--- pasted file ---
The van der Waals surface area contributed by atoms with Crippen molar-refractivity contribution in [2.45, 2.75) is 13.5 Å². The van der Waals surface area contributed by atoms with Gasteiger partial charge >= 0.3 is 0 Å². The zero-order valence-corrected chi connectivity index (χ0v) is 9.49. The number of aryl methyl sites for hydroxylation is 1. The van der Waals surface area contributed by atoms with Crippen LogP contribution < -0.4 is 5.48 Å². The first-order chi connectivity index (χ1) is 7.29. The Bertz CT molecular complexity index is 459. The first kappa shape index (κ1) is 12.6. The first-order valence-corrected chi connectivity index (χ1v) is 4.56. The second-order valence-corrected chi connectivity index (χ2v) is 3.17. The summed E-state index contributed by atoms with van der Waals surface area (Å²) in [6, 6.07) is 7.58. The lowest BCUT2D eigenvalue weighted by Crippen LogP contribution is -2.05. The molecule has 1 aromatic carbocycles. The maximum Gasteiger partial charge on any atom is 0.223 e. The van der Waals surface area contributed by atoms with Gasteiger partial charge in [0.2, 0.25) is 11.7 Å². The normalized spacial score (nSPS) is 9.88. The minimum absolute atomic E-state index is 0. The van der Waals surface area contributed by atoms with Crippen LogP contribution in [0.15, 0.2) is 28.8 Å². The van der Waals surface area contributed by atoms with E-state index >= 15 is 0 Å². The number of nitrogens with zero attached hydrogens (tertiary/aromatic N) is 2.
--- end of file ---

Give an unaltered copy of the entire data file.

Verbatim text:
The van der Waals surface area contributed by atoms with Crippen molar-refractivity contribution in [2.45, 2.75) is 13.5 Å². The van der Waals surface area contributed by atoms with Gasteiger partial charge >= 0.3 is 0 Å². The zero-order valence-corrected chi connectivity index (χ0v) is 9.49. The number of aryl methyl sites for hydroxylation is 1. The van der Waals surface area contributed by atoms with Crippen LogP contribution < -0.4 is 5.48 Å². The first-order chi connectivity index (χ1) is 7.29. The Bertz CT molecular complexity index is 459. The first kappa shape index (κ1) is 12.6. The first-order valence-corrected chi connectivity index (χ1v) is 4.56. The second-order valence-corrected chi connectivity index (χ2v) is 3.17. The summed E-state index contributed by atoms with van der Waals surface area (Å²) in [6, 6.07) is 7.58. The lowest BCUT2D eigenvalue weighted by Crippen LogP contribution is -2.05. The molecule has 1 aromatic carbocycles. The maximum Gasteiger partial charge on any atom is 0.223 e. The van der Waals surface area contributed by atoms with Gasteiger partial charge in [0.2, 0.25) is 11.7 Å². The normalized spacial score (nSPS) is 9.88. The minimum absolute atomic E-state index is 0. The van der Waals surface area contributed by atoms with Crippen LogP contribution in [0.15, 0.2) is 28.8 Å². The van der Waals surface area contributed by atoms with E-state index >= 15 is 0 Å². The number of nitrogens with zero attached hydrogens (tertiary/aromatic N) is 2.